Doc’s note: Cryptocurreny is one of the biggest investment stories right now. But knowing how to invest in such a speculative asset is confusing.
That’s why I’m sharing this essay from Eric Wade, bitcoin expert and editor of Crypto Capital, where he explains how much you should invest in cryptocurrencies.
While U.S. regulators are quietly raging a war on cryptocurrencies… U.S. President Donald Trump is about to help them go mainstream.
“Eric, how much should I invest in cryptos?”
It’s one of the most common questions I’m asked about cryptocurrencies.
And I get it. Cryptos are some of the most volatile assets you’ll ever see. And with so many different types of cryptos out there, it can be hard to know how much of your portfolio you should allocate to any one of them.
So today, I’m clearing up the confusion…
The first thing to keep in mind when you’re investing in cryptos is to start small. And when I say small, I mean with a few hundred bucks. (Remember that you can buy a fraction of a bitcoin… the minimum lot size is not one bitcoin.)
Using a small sum, get used to the process of transferring, trading and safely storing cryptos. Once you’re comfortable, then you can start to “level up” to bigger sizes.
You see, the process of buying, moving and storing cryptos is not like traditional online banking or investing. In the world of crypto, if you make a mistake you can lose your money in an instant. If you send bitcoin to the wrong address, it’s gone. That’s it. There’s no recourse. And there are very few, if any, “I forgot my password” options in the crypto world. So it’s critical to familiarize yourself with the mechanics of buying crypto and moving it around first with a relatively small sum, before moving on to larger dollar amounts.
Never invest more than you can afford to lose.
By that I mean, if you woke up tomorrow and your entire crypto portfolio was worthless, you’d be fine financially. It would sting of course, but it wouldn’t be ruinous or anywhere close. So be conservative.
The table below is a very general portfolio allocation guide…
Now, before I get a slew of angry emails, let me point out that the left-hand column denotes the MAXIMUM PERCENTAGE of a portfolio that should be invested in cryptos depending on your experience AND your market bullishness.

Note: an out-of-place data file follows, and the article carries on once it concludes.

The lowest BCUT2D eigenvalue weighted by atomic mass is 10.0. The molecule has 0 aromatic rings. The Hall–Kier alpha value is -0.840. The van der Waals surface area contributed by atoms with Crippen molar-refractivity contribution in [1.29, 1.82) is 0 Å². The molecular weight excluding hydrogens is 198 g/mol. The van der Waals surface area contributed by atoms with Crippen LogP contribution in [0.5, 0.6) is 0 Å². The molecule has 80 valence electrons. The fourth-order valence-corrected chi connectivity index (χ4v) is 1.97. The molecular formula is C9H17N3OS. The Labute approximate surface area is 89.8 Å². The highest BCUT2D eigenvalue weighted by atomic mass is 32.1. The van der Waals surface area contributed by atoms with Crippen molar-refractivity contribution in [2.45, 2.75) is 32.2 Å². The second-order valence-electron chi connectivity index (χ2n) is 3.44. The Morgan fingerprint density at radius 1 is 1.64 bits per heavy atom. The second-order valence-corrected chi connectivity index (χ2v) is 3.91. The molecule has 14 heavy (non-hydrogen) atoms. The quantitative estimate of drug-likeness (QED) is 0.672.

Even the most enthusiastic beginner who’s in the process of learning the ropes should not allocate a position that exceeds 1% of their total investment portfolio to begin with… at an absolute maximum. If your portfolio grows to exceed your maximum allocation, that’s fine – but I’m talking about the hard dollars you initially commit to crypto. AND remember, never invest more than you can afford to lose.
So how much do you allocate amongst different cryptos?
There’s bitcoin, and then there’s everything else.
In my opinion, bitcoin should be the largest single position of any crypto portfolio.
You see, bitcoin is still the “reserve” currency of all cryptocurrencies. So it makes sense to understand bitcoin first.
Let me share an example.
You might have heard about Ethereum. It’s a virtual currency network that’s been in the press a lot. It has a wave of blue-chip IT and financial companies (including JP Morgan and Microsoft) using it for blockchain-related opportunities.
Ethereum soared over 3,500% in the six months leading up to June 2017.
But if you wanted to buy Ethereum, many exchanges require you to buy bitcoin first… then trade that bitcoin for Ethereum.
That’s why you should take out the time to figure out bitcoin.
It’s the global crypto reserve currency. And it’s the first crypto asset that tens of millions of people who enter the space after you will be buying.
So you should buy it before them.
If you are looking to become an active crypto investor, I think you should hold anywhere from 30% to 70% of your crypto portfolio in bitcoin, with other crypto assets taking up the rest.
And note: The newer you are to the space, the higher the percentage of bitcoin you should own.
Total beginners will start by allocating 100% into bitcoin as that’s the first crypto they buy. Then they’ll get more comfortable and start to buy other cryptos.
So the proportion of bitcoin will fall below 100% as you begin to diversify. Over time, your portfolio will change in size and bitcoin as a proportion of your portfolio may further decline: but don’t forget that bitcoin is the “bedrock” of any crypto portfolio. So anyone just starting out should be predominantly long bitcoin.
And please remember: Do not allocate more personal capital to this sector than you can afford to lose. This is as speculative and risky as it gets… that’s the price we pay for the kind of returns on offer.
Take a look at your crypto portfolio and ask yourself if you could stomach a 50% (at a minimum) decline tomorrow without spinning into a panic. If the answer is no, then you need to do something about it.
And if you don’t already own crypto, now is the time to start buying.
Editor’s note: Eric believes a major event on September 12 could cause one tiny crypto to soar five, 10, or even 50 times over the long run. He just put together a special presentation with all the details. Watch it right here.